August 10, 1903, Frank Pfitzer succeeded through purchase to the general merchandise business of G. M. Martin, and has since taken an active part in the commercial life of Volta, attending also to the duties of postmaster. Mr. Pfitzer's reputation as a businessman rests upon years of worthy effort as a sheep raiser, and upon successful dealings in lands, and the ability to accumulate several large and paying country properties. His entire active life has been spent in California, as was also the greater part of his youth, for he came here a child in the summer of 1863. He was born in Jackson, county, Iowa, February 21, 1859, and is the oldest of ten children of Anthony and Theresa ( Myers ) Pfitzer, natives of Wurtemberg, Germany, the latter a resident of Santa Cruz.
Anthony Pfitzer was a blacksmith by trade, giving to his work the thoroughness and application required of apprentices in the old world. With his trade as a guarantee of at least a fair livelihood, he came to the United States, traveled throughout the east, and finally became a pioneer farmer of Jackson county, Iowa. His land lay along the Maquoketa river, was fertile and productive, and soon placed him above indebtedness and on the road to success. In the spring of 1863 he yielded to a desire to see the far west, and with his family crossed the plains, locating in Eldorado county, where he followed freighting. In 1867 he located on land near old Los Banos, engaged in the stock-raising business, and became one of the largest stock and grain men in the county. From a small beginning he branched out repeatedly, purchasing additional land from the settlers, until he owned over six thousand acres. During the last years of his life he leased the greater part of his property, his death occurred in Merced county in 1892, at the age of sixty-two years. He was a man of marked characteristics, liberal and public-spirited, and impressed his influence upon many departments of the county's growth. As a Democrat he was active in the interests of his party, served on the county central committee, the school board, and was instrumental in securing the building of the first school house in Volta. He was one of the founders and builders of the church at Volta. Honest and straightforward in all of his dealings, genial and considerate in his association with friends and neighbors, he commanded the respect and good-will of the community, and left a void in the hearts of many when he died.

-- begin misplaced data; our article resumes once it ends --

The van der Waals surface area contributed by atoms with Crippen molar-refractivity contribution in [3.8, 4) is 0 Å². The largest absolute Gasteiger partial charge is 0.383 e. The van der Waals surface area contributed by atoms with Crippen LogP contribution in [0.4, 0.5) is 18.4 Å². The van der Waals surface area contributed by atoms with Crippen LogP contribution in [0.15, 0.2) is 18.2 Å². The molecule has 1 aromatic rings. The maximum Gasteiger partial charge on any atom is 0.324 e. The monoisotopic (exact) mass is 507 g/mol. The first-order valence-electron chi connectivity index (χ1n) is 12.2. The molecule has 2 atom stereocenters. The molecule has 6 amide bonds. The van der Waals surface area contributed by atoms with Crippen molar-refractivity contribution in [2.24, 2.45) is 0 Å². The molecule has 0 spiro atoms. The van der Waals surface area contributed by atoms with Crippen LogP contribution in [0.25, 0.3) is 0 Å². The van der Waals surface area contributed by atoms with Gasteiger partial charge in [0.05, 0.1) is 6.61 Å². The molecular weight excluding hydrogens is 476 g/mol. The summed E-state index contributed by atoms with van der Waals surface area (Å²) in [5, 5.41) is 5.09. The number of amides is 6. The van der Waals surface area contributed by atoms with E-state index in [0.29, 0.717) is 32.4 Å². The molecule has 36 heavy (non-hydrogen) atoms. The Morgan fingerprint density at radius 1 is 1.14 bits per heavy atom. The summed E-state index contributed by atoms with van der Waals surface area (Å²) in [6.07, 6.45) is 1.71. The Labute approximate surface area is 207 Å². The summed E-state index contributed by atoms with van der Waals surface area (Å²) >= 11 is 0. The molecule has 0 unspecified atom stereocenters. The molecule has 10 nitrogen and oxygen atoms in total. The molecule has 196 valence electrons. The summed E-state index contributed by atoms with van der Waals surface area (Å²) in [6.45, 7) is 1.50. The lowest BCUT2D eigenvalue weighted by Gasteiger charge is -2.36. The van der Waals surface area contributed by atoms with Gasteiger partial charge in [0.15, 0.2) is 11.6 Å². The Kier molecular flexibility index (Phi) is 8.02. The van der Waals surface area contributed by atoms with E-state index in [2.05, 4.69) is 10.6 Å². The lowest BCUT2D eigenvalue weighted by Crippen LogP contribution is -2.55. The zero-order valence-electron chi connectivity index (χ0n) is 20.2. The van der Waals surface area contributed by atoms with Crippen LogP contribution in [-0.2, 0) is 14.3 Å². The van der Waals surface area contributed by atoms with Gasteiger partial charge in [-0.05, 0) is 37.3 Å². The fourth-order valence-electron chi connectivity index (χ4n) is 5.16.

Nine of his ten children are living, and of these Joseph, the second son, is a farmer of the Cottonwood district; Mary is the wife of A. Domegine, of Fresno county; Julia is the wife of E. McCabe of Merced county; Anthony lives on the old home farm; Rose married William Bunker of Cottonwood district; Clara is a resident of Santa Cruz; and Louise runs a dairy near Los Banos.
From 1867 until his twenty-first year Frank Pfitzer lived on his fatherís farm, after which he started out on his own responsibility in the sheep business, herding his sheep on the plains and in the valley. Eventually he purchased a farm of sixteen hundred acres in the foothills, which he still owns, and where he pastured sheep until July, 1903. Since then he has rented this property. He also owns a thousand acres of land south of Volta, which he rents fro grain purposes, and two hundred and forty acres in his home ranch, all under irrigation, of which eighty acres are under alfalfa and rented out for a dairy. Mr. Pfitzer practically retired from immediate supervision of his landed interests when he embarked in the merchandise business in 1903, but his responsibilities are still great, and include active political service, and an interest in all questions of local public moment, He is at present a member of the Republican county central committee, and has been for many years a delegate to state and county conventions. The friend of education and all manner of improvement, he was formerly a member of the school board, and his contributions to church and charitable undertakings are generous. Mr. Pfitzer was united in marriage in 1881 in Merced county, to Esther A. Knight, a native of Jones county, Iowa, and they have four children, Clarence, May, Ruby and Frances. Fraternally he is associated with the Hills Ferry Lodge No. 236, F. & A. M., of Newman, and the Ancient Order of United Workmen of Los Banos. His character, lifework and aims command the respect of an intelligent and discriminating commonwealth, and his rise to success is of such a nature as to furnish encouragement and hope to the industrious and ambitiously inclined.
History of the San Joaquin Valley - 1905 - Guinn
History of the State of California and biographical record of the San Joaquin Valley, California:
By: James Miller Guinn
The Chapman Publishing Co. (1905)
Frank Pfitzer page 874 Merced
Transcribed by: Alma Stone